Sushant Jare, a gas cylinder delivery worker in Goregaon, Mumbai, was bedridden in late July for two weeks due to a severely pulled muscle (tendinitis). That is a consequence of his job – lifting gas cylinders, which are about 30 kilos, often over several floors.
“I joined the gas agency about three months ago, when I left my village to come to the city in hopes of earning a better living to support my newborn child. I dropped out of school in 9th grade, so I couldn’t get any office job, hence I had to resort to physical labour” he says .
Sushant was not given any kind of safety training, or protective gear to avoid injuries, this is testament to our ignorance towards the safety and well being of our service workers. The mistreatment of delivery workers is not new.
During the COVID-19 pandemic, cylinder delivery workers were consistent in their supply of cylinders but were not declared frontline workers to receive due compensation. “The situation was especially bad in the past months , since most people were scared of all service workers, the discrimination was always there, but now it was more obvious, and almost justified in the guise of a virus” says Jyoti, who goes by one name, is a gas cylinder delivery worker in Malad West.
Low wages and physical exertion
A full gas cylinder weighs about 30kgs. When lifting this kind of weight multiple times a day is is a health hazard. The work threatens the body in unimaginable ways, including permanent damage to the heart and bones. “Lifting such heavy weights everyday, without correct form or training can cause weak joints in the long run. There is a high risk of injury, and it is dangerous to work in a life-threatening environment despite despite low wages”, says Dr. Mahesh Moghe, an orthopedic surgeon at Omkar Hospital, Kandivali.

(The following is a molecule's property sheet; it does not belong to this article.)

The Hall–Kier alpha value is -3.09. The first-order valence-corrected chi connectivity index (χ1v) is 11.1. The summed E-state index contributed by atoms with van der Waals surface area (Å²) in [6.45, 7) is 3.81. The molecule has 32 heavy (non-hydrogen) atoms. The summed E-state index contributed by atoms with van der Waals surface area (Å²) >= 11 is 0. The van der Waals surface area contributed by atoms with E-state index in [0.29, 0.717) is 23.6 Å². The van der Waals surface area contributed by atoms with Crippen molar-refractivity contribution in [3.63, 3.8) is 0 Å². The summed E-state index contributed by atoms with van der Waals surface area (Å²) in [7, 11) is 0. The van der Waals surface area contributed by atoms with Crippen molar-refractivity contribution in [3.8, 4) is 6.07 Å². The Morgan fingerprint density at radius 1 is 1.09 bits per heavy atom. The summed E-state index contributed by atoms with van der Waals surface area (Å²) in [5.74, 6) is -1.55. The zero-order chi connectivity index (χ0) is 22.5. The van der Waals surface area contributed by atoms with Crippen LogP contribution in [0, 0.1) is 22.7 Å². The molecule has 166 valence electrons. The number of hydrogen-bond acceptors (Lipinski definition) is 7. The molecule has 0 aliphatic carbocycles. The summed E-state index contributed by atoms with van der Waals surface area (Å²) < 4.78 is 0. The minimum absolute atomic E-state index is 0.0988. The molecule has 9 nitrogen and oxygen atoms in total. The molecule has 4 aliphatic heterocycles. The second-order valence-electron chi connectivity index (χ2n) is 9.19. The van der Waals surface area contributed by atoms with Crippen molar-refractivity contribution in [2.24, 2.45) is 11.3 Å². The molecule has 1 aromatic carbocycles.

Cylinder delivery boys often suffer from conditions such as Angina, which are marked by severe chest pain, owing to an inadequate supply of blood to the body.
“I’ve heard of Angina cases in younger men who were/are cylinder delivery boys”, says Dr. Kakalee Saha, Cardiologist of Heart clinic in Goregaon.. “Doing this for long periods of time can cause more serious heart issues and high blood pressure.” she adds.
There are no medical benefits or other forms of security in the job, and the wages are exceedingly low. An agency gets roughly 40 rupees per cylinder. If the delivery boy is delivering close to 40 cylinders everyday, the gas agency makes 1600 rupees, which amounts to 48,000 per month. The salary of an average cylinder delivery boy is 10,000 rupees, so the gas agency, after subtracting diesel and maintenance, makes a profit of approximately 30,000 rupees per month per delivery boy hired.
10,000 rupees is not nearly enough to sustain a living in a city like Mumbai, let alone enough to support a family. Generous tips and bonuses during festivals have brought some respite, but the practice seems to have reduced in recent times, says Sushant.
But gas cylinder suppliers made their distaste for tipping known. In 2019, Indian Oil Corporation made it clear that they do not support tipping gas cylinder delivery boys. They asked that consumers call to complain if they were charged more than the retail selling price mentioned in the bill. “Not all gas delivery personnel demand money. But we want customers to discontinue the practice of giving tips, even voluntarily, since the RSP includes the delivery charges for reaching the cylinders to the customer’s kitchen” explained an official source.
There is currently no union for cylinder delivery workers in Mumbai that would potentially combat the issues of wages, healthcare and working conditions.
A discriminatory practice
With the advent of technology, it is imperative to ask why the government still relies on manual labour for cylinder delivery. There seem to be no regulations enforced for gas agencies to ensure mechanical pulleys – meant to drag and lift cylinders up stairs – or safety training for delivery workers carrying heavy equipment through the day. “When I initially started, I had a sore body all the time, and I was considered among the strong ones,” says Sushant Jare.
Delivery workers navigate extreme weather conditions – from scorching heat to relentless rainfall. In several buildings there are signboards asking them to use the stairs instead of the lift, excluding them from the general public. “Many buildings here have such signs. When buildings have a separate service lift, I consider it a good day, although we (other delivery boys in the agency) have decided to not climb stairs, and instead ask the residents to come and collect it from downstairs,” said Jyoti, a delivery boy in Malad West.